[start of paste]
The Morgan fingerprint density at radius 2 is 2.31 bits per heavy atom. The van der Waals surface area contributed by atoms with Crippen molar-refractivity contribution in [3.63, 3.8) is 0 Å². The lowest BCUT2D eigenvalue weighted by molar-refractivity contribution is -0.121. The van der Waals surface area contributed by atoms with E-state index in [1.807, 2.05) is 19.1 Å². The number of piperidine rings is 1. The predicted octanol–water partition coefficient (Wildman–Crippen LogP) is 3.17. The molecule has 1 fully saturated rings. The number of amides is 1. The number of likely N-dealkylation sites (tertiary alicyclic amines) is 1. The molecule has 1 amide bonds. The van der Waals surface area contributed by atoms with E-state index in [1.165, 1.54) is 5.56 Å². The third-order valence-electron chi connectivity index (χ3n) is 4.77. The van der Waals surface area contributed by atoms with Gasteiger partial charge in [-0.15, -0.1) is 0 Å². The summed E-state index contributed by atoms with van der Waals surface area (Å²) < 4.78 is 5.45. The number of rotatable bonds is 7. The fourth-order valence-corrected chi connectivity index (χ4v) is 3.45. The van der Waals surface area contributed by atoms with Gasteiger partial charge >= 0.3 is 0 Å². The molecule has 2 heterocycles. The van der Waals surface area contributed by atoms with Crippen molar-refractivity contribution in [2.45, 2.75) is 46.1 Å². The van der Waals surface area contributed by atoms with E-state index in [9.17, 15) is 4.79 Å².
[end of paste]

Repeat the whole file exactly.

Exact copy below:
The Morgan fingerprint density at radius 2 is 2.31 bits per heavy atom. The van der Waals surface area contributed by atoms with Crippen molar-refractivity contribution in [3.63, 3.8) is 0 Å². The lowest BCUT2D eigenvalue weighted by molar-refractivity contribution is -0.121. The van der Waals surface area contributed by atoms with E-state index in [1.807, 2.05) is 19.1 Å². The number of piperidine rings is 1. The predicted octanol–water partition coefficient (Wildman–Crippen LogP) is 3.17. The molecule has 1 fully saturated rings. The number of amides is 1. The number of likely N-dealkylation sites (tertiary alicyclic amines) is 1. The molecule has 1 amide bonds. The van der Waals surface area contributed by atoms with E-state index in [1.165, 1.54) is 5.56 Å². The third-order valence-electron chi connectivity index (χ3n) is 4.77. The van der Waals surface area contributed by atoms with Gasteiger partial charge in [-0.15, -0.1) is 0 Å². The summed E-state index contributed by atoms with van der Waals surface area (Å²) < 4.78 is 5.45. The number of rotatable bonds is 7. The fourth-order valence-corrected chi connectivity index (χ4v) is 3.45. The van der Waals surface area contributed by atoms with Gasteiger partial charge >= 0.3 is 0 Å². The molecule has 2 heterocycles. The van der Waals surface area contributed by atoms with Crippen molar-refractivity contribution in [2.45, 2.75) is 46.1 Å². The van der Waals surface area contributed by atoms with E-state index in [9.17, 15) is 4.79 Å².